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Superfamilies.

The answer is yes! As an ape, you are a card-carrying member of the superfamily Hominoidea. Taxonomy classifies all living beings from three domains of life through 8 different levels to the most specific final categories of genus and species. At times, eight levels just aren’t enough to properly group. When this occurs, we use squeeze another layer in between. Apes aren’t the only cool group to warrant a superfamily: butterflies, dung beetles, and filarials fit the bill too.

What are filarials? A group of roundworms which affects millions of people and pets each year. Now, when I think of roundworms, even as a vet, I think of a squirming intestinal worm. They infect humans and animals through a fecal-oral route and release up to 200,000 eggs per day in our stool. Gross but not accurate to describe all roundworms and not accurate to describe filarials. Roundworms represent a wide and diverse phylum including over 25,000 different species. To avoid confusion, we can call members of this phylum nematodes instead.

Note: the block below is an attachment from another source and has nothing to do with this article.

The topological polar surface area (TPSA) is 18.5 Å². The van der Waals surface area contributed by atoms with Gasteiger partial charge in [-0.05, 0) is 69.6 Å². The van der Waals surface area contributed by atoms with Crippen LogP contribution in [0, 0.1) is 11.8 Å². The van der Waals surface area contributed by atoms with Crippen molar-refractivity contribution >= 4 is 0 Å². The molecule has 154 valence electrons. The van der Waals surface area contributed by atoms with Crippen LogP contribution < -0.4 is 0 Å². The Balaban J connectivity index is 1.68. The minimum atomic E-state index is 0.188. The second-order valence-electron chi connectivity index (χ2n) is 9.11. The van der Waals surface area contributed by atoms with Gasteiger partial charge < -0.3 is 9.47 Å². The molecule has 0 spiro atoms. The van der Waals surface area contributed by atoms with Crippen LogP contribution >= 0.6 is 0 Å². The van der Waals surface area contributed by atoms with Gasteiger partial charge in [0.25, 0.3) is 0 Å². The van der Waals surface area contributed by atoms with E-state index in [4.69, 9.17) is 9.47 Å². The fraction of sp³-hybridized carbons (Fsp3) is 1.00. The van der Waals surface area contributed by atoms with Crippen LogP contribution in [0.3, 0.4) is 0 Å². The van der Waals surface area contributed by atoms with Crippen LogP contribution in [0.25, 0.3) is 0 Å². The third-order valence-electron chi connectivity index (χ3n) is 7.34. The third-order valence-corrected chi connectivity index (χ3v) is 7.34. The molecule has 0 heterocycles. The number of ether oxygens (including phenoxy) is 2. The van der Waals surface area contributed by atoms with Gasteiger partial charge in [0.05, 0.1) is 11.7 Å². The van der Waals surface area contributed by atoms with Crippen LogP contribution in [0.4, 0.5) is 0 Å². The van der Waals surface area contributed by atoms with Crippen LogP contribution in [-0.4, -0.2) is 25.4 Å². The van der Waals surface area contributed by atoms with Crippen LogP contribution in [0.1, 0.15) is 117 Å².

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Podcast: Are You Cool Enough for a Superfamily?
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The term "roundworm" is vague and confusing.